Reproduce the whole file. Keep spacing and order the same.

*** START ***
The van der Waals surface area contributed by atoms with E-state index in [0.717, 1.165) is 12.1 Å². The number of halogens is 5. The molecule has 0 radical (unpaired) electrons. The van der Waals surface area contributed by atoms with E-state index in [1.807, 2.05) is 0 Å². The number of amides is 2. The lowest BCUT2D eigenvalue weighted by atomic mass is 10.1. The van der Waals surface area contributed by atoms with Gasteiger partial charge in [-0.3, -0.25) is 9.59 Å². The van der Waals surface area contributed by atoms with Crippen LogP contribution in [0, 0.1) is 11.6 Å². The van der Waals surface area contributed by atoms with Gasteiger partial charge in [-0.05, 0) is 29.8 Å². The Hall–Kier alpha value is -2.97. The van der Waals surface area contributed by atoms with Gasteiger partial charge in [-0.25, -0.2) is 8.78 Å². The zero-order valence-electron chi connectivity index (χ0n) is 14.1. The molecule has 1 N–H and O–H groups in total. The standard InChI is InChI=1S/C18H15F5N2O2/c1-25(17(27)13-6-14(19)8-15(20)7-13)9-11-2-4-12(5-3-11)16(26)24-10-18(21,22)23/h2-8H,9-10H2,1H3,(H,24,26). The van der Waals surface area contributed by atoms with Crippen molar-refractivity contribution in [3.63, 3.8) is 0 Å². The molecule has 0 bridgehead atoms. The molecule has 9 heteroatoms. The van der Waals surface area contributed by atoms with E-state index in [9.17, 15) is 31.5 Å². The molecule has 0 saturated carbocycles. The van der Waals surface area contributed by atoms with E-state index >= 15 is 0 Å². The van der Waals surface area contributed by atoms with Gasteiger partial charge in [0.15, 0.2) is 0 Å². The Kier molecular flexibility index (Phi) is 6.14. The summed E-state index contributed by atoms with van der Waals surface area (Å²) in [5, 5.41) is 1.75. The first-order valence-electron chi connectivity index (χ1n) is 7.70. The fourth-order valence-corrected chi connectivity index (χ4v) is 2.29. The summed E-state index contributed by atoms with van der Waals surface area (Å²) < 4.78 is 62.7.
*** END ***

The van der Waals surface area contributed by atoms with E-state index in [0.717, 1.165) is 12.1 Å². The number of halogens is 5. The molecule has 0 radical (unpaired) electrons. The van der Waals surface area contributed by atoms with E-state index in [1.807, 2.05) is 0 Å². The number of amides is 2. The lowest BCUT2D eigenvalue weighted by atomic mass is 10.1. The van der Waals surface area contributed by atoms with Gasteiger partial charge in [-0.3, -0.25) is 9.59 Å². The van der Waals surface area contributed by atoms with Crippen LogP contribution in [0, 0.1) is 11.6 Å². The van der Waals surface area contributed by atoms with Gasteiger partial charge in [-0.05, 0) is 29.8 Å². The Hall–Kier alpha value is -2.97. The van der Waals surface area contributed by atoms with Gasteiger partial charge in [-0.25, -0.2) is 8.78 Å². The zero-order valence-electron chi connectivity index (χ0n) is 14.1. The molecule has 1 N–H and O–H groups in total. The standard InChI is InChI=1S/C18H15F5N2O2/c1-25(17(27)13-6-14(19)8-15(20)7-13)9-11-2-4-12(5-3-11)16(26)24-10-18(21,22)23/h2-8H,9-10H2,1H3,(H,24,26). The van der Waals surface area contributed by atoms with Crippen molar-refractivity contribution in [3.63, 3.8) is 0 Å². The molecule has 0 bridgehead atoms. The molecule has 9 heteroatoms. The van der Waals surface area contributed by atoms with E-state index in [9.17, 15) is 31.5 Å². The molecule has 0 saturated carbocycles. The van der Waals surface area contributed by atoms with E-state index >= 15 is 0 Å². The van der Waals surface area contributed by atoms with Gasteiger partial charge in [0.15, 0.2) is 0 Å². The Kier molecular flexibility index (Phi) is 6.14. The summed E-state index contributed by atoms with van der Waals surface area (Å²) in [5, 5.41) is 1.75. The first-order valence-electron chi connectivity index (χ1n) is 7.70. The fourth-order valence-corrected chi connectivity index (χ4v) is 2.29. The summed E-state index contributed by atoms with van der Waals surface area (Å²) < 4.78 is 62.7.